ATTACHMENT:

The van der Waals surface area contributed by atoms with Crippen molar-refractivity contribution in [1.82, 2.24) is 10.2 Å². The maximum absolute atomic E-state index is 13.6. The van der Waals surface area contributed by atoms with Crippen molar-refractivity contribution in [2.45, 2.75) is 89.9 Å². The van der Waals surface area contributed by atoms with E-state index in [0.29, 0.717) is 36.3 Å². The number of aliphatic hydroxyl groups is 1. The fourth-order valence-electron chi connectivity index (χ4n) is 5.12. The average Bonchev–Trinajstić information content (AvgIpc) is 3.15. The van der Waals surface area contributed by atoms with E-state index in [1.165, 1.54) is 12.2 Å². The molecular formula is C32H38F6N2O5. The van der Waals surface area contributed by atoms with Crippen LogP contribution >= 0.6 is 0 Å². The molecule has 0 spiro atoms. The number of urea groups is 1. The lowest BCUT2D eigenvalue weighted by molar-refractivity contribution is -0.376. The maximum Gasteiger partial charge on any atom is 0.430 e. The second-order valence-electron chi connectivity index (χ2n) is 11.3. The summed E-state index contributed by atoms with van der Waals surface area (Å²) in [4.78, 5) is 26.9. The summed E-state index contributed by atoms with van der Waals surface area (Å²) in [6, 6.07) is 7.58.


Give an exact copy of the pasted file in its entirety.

The van der Waals surface area contributed by atoms with Crippen molar-refractivity contribution in [1.82, 2.24) is 10.2 Å². The maximum absolute atomic E-state index is 13.6. The van der Waals surface area contributed by atoms with Crippen molar-refractivity contribution in [2.45, 2.75) is 89.9 Å². The van der Waals surface area contributed by atoms with E-state index in [0.29, 0.717) is 36.3 Å². The number of aliphatic hydroxyl groups is 1. The fourth-order valence-electron chi connectivity index (χ4n) is 5.12. The average Bonchev–Trinajstić information content (AvgIpc) is 3.15. The van der Waals surface area contributed by atoms with E-state index in [1.165, 1.54) is 12.2 Å². The molecular formula is C32H38F6N2O5. The van der Waals surface area contributed by atoms with Crippen LogP contribution >= 0.6 is 0 Å². The molecule has 0 spiro atoms. The number of urea groups is 1. The lowest BCUT2D eigenvalue weighted by molar-refractivity contribution is -0.376. The maximum Gasteiger partial charge on any atom is 0.430 e. The second-order valence-electron chi connectivity index (χ2n) is 11.3. The summed E-state index contributed by atoms with van der Waals surface area (Å²) in [4.78, 5) is 26.9. The summed E-state index contributed by atoms with van der Waals surface area (Å²) in [6, 6.07) is 7.58.